Campylobacter jejuni was originally categorized as a Vibrio species, until the discovery that it was unable to metabolize carbohydrates or lipids, and required a microaerophilic (<5% oxygen) environment, leading to the classification of Campylobacter as a unique bacterium in the 1970s.  C. jejuni is the most commonly reported cause of bacterial gastroenteritis in the U.S. (2 million cases per year), with 4 million cases per year worldwide.  Transmission may occur via ingestion of food or via contact with carrier animals, including wild animals (water fowl, rodents, flying insects), food animals (poultry, cattle, shellfish), and domestic animals (dogs, cats, birds).  Healthy humans are not carriers.  C. jejuni thrives at 40-42oC (104-107.6oF).  The mean body temperature of live chickens is 41°C (105.8oF).  Thus chickens are an optimal reservoir for bacterial growth, with contamination often persisting throughout food production and onto grocery aisles.  Indeed, almost 100% of grocery store chicken is contaminated with Campylobacter spp.  Fortunately, C. jejuni is killed easily with adequate pasteurization and cooking.  Raw milk, untreated drinking water, and undercooked meat, specifically chicken, pork, beef, and sausages, are the most common food sources of C jejuni.  C. jejuni proliferates poorly in food when ambient temperature is below 37oC (98.6oF), or when ambient oxygen is atmospheric.  Thus, human infections are sporadic, rarely resulting in outbreaks.  C. jejuni uses a darting, corkscrew-like motility to facilitate passage through the damaging milieu of gastric acid.  C. jejuni then colonizes in the colon and distal ileum, and releases a heat-labile, cytolethal-distending toxin (CDT), which: 1) attacks intestinal endothelial cell DNA, 2) recruits protein kinases to block cells from entering into mitosis, and 3) induces a local inflammatory reaction, cell lysis and watery or bloody diarrhea with fecal leukocytes.  Epithelial cells vacuolize C. jejuni in an attempt to kill it; however, C. jejuni resists lysosomal enzyme degradation via catalases and anti-oxidants.  The vacuole translocates to the basolateral cell surface, where C. jejuni undergoes exocytosis, and either proliferates in lamina propria and mesenteric lymph nodes (mesenteric adenitis), or disseminates, causing extraintestinal infections (e.g., sepsis, meningitis).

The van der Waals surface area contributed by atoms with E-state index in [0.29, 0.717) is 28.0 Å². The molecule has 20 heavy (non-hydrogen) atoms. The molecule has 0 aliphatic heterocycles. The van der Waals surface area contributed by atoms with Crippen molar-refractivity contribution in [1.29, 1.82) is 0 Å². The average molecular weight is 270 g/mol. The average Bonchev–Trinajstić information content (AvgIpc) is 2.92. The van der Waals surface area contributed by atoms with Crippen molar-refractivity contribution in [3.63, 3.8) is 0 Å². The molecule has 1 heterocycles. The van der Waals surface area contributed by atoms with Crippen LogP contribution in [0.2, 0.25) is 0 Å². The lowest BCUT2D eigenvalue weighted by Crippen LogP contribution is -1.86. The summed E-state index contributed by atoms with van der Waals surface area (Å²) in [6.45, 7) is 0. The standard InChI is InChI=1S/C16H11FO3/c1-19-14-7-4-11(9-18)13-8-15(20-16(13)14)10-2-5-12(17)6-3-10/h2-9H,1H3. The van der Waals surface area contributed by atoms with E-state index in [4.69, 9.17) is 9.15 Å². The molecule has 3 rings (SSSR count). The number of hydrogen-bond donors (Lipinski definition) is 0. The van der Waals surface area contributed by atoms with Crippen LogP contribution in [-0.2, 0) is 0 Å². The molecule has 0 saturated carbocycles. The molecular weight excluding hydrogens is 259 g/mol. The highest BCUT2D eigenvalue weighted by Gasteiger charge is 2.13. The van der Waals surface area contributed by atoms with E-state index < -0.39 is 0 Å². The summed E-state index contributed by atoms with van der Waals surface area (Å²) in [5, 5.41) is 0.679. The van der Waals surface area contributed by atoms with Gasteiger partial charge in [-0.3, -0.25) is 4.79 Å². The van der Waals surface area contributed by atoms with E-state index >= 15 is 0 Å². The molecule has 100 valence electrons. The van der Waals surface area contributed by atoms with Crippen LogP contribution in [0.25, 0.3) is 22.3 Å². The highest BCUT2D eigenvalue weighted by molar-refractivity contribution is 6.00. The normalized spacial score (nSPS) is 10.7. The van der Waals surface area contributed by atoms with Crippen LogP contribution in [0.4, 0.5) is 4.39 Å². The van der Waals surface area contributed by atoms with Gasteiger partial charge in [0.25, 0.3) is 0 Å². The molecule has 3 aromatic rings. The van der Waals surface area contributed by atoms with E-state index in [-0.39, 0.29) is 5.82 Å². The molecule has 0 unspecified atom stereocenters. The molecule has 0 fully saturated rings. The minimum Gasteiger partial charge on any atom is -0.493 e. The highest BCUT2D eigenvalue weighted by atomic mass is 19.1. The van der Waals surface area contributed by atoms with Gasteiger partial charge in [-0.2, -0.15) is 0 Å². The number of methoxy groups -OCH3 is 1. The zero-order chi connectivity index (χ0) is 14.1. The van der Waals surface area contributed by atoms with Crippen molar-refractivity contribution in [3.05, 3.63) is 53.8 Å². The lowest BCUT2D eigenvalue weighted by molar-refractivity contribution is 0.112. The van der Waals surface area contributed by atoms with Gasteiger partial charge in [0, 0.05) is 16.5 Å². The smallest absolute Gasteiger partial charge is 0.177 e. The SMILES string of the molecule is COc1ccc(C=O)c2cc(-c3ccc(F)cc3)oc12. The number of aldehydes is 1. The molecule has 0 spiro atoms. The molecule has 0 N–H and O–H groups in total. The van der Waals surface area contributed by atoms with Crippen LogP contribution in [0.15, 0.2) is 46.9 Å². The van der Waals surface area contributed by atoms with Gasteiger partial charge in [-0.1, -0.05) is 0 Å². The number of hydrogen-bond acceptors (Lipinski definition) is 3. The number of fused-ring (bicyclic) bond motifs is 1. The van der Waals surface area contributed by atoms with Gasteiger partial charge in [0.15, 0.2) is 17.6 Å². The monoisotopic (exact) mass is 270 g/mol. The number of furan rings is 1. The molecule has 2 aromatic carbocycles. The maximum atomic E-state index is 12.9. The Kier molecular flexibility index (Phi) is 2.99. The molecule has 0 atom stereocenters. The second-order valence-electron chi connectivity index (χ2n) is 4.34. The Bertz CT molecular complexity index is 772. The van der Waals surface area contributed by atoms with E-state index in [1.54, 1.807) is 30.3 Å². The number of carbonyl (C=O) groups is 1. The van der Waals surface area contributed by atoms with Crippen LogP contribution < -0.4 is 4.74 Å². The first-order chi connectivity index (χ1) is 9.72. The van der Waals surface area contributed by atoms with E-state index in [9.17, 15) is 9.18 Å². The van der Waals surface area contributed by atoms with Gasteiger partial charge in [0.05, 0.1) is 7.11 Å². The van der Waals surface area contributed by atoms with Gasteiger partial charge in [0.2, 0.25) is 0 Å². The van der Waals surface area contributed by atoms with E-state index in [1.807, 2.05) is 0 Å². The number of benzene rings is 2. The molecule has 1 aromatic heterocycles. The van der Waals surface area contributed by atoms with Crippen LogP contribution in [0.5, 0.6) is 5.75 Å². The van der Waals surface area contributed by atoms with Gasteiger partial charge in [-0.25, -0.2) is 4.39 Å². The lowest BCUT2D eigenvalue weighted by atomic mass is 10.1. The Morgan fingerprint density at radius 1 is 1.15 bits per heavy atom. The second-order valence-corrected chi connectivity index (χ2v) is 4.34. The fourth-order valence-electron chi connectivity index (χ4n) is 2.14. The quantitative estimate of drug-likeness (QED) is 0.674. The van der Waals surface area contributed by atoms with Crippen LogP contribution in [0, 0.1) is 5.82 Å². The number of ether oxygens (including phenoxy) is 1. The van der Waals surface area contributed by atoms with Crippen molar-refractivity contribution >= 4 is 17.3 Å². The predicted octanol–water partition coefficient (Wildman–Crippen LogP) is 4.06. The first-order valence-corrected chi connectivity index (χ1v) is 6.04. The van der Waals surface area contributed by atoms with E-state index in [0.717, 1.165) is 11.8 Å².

An important sequela to C. jejuni infection is Guillain-Barré syndrome.  Occurrence is mediated by antigenic similarities between the terminal tetrasaccharide of the C. jejuni lipo-oligosaccharide endotoxin, and the GM1 ganglioside on the membrane of peripheral nerves.  Symptoms include watery or bloody diarrhea, cramps, nausea, myalgias, and fever.  Abdominal pain with tenderness in the right lower abdomen, fever, headache, lethargy, and anorexia may precede diarrhea by several hours, thus mimicking appendicitis.  Appearance of blood in stools may be occult or frank.  Incubation time is approximately 2-5 days, and symptoms typically resolve in 3-10 days, with recrudescence in approximately 25% of untreated cases.  Symptoms of Guillain-Barré Syndrome include ascending paralysis with areflexia (or the Miller-Fisher Variant, with ophthalmoplegia, upper extremity areflexia, and cerebellar ataxia) and respiratory failure in 1/3000 cases.  C. jejuni may be responsible for up to 40% of all GBS cases, and is frequently very severe, with 2-3% mortality and 20% of patients carrying residual disabilities.  Most cases of C. jejuni infection are self-limited; however, antibiotics are used in selected cases, such as persistent fevers, bloody diarrhea, >8 stools/24h, symptoms >1 week, pregnancy, or immunocompromise.  Resistance to penicillins, most cephalosporins, quinolones, tetracycline, and metronidazole is prominent.  Treatment with macrolides (azithromycin) is recommended for 5-7 days to reduce illness duration by 5-10 days and to attenuate subsequent fecal shedding of bacteria.

 

Shigella spp.